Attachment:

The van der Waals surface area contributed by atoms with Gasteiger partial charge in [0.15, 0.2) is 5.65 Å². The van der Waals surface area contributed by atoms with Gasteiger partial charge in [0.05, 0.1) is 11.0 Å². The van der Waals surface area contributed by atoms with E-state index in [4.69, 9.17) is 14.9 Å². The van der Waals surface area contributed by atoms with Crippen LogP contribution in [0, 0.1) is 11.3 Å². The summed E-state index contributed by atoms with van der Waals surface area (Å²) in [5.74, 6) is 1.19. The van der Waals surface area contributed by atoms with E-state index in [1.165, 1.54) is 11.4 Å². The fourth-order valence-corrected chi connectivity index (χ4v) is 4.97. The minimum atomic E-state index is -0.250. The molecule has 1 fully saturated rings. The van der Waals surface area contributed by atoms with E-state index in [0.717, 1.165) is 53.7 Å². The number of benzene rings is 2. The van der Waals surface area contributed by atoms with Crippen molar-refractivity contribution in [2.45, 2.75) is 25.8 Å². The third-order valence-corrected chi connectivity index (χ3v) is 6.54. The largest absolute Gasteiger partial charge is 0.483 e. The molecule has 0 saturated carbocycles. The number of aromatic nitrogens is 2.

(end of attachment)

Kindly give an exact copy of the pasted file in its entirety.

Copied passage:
The van der Waals surface area contributed by atoms with Gasteiger partial charge in [0.15, 0.2) is 5.65 Å². The van der Waals surface area contributed by atoms with Gasteiger partial charge in [0.05, 0.1) is 11.0 Å². The van der Waals surface area contributed by atoms with E-state index in [4.69, 9.17) is 14.9 Å². The van der Waals surface area contributed by atoms with Crippen LogP contribution in [0, 0.1) is 11.3 Å². The summed E-state index contributed by atoms with van der Waals surface area (Å²) in [5.74, 6) is 1.19. The van der Waals surface area contributed by atoms with E-state index in [1.165, 1.54) is 11.4 Å². The fourth-order valence-corrected chi connectivity index (χ4v) is 4.97. The minimum atomic E-state index is -0.250. The molecule has 1 fully saturated rings. The van der Waals surface area contributed by atoms with E-state index in [0.717, 1.165) is 53.7 Å². The number of benzene rings is 2. The van der Waals surface area contributed by atoms with Crippen molar-refractivity contribution in [2.45, 2.75) is 25.8 Å². The third-order valence-corrected chi connectivity index (χ3v) is 6.54. The largest absolute Gasteiger partial charge is 0.483 e. The molecule has 0 saturated carbocycles. The number of aromatic nitrogens is 2.